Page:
|Two types of grassland, side by side|
Whenever I take a walk outside, I am always struck by how various grass communities (whether natural or artificial) seem to have very distinct physical appearances. In today's suburban world of course, the most visible grass communities are the lawns that grace many homes. They're composed of grass species that are short and adapted to lots of mowing. But go to some nearby natural area like a pine and wiregrass savanna, and now much taller grasses dominate.
The grass species that are found in each type of community can vary significantly, and this difference was a topic investigated by researchers in Madagascar. In this country, the vast old growth grasslands (which includes savannas) are in peril due to misguided afforestation efforts by some. This is because the common misperception (as in many other countries in tropical areas that were once colonized) is that these grasslands are the products of human activity and derived from areas that were once forests.
|Cynodon dactylon, a major component of the grazing grassland. Yes, that's Bermudagrass, a common turf grass in the USA and elsewhere.|
In their study, they examined (1) whether some species were associated together more often than not to form a specific assemblage or community. They also looked at (2) the functional attributes of each species with regards to flammability, palatability and tolerance to fire and grazing. These were:
- Plant height - taller plants tend to be more flammable
- Leaf thickness - thicker leaves tends to be less palatable
- Leaf C/N ratio - leaves with higher C/N ratios tend to be more flammable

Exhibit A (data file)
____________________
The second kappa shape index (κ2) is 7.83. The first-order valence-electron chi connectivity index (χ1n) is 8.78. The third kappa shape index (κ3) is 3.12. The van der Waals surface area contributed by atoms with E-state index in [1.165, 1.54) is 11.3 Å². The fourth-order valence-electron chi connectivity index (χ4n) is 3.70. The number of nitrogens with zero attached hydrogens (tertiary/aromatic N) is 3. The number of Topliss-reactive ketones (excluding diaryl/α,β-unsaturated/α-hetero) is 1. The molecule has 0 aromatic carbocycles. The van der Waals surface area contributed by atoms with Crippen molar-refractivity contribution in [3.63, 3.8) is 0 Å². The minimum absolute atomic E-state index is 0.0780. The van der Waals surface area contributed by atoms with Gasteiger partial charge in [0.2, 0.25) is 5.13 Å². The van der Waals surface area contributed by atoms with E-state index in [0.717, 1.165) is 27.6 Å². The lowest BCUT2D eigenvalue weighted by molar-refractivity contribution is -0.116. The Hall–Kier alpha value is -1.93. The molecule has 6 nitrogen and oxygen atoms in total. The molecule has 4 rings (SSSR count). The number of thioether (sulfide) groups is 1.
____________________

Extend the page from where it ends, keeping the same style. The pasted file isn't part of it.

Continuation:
- Leaf shape - wide short leaves are preferred by grazers as more palatable, while long narrow leaves ignite easily and burn more intensely
- Plant bulk density - high bulk density grasses provide more forage per bite, whereas low density grasses provide more aeration for fires.
They found several fascinating and important things:
First, they found that, indeed, species tended to cluster together into distinct spatial assemblages. Some species tended to be found together with the same group of species more often than not, and only in certain locations.
Secondly, they also found that the species they studied in Madagascar could be divided into 3 distinct functional groups. The first functional groups showed adaptions for grazing, and are mostly short grasses with high bulk densities, and leaves that are short, wide, and thin. Many of these are mat-forming, using either rhizomes or stolons. The second functional group is adapted for fire, and is comprised of tall bunched grasses with thicker leaves, low bulk density and low leaf width to length ratios. They also found a distinct and third functional group that were intermediate between the two extremes.
|A fire adapted grass (Imperata cylindrica)|
Finally, and most importantly, they found a relationship between the spatial assemblages and the functional groups. The functional group of a species influences which assemblage contains it (see table below).
|Solofondranohatra CL et al, 2020|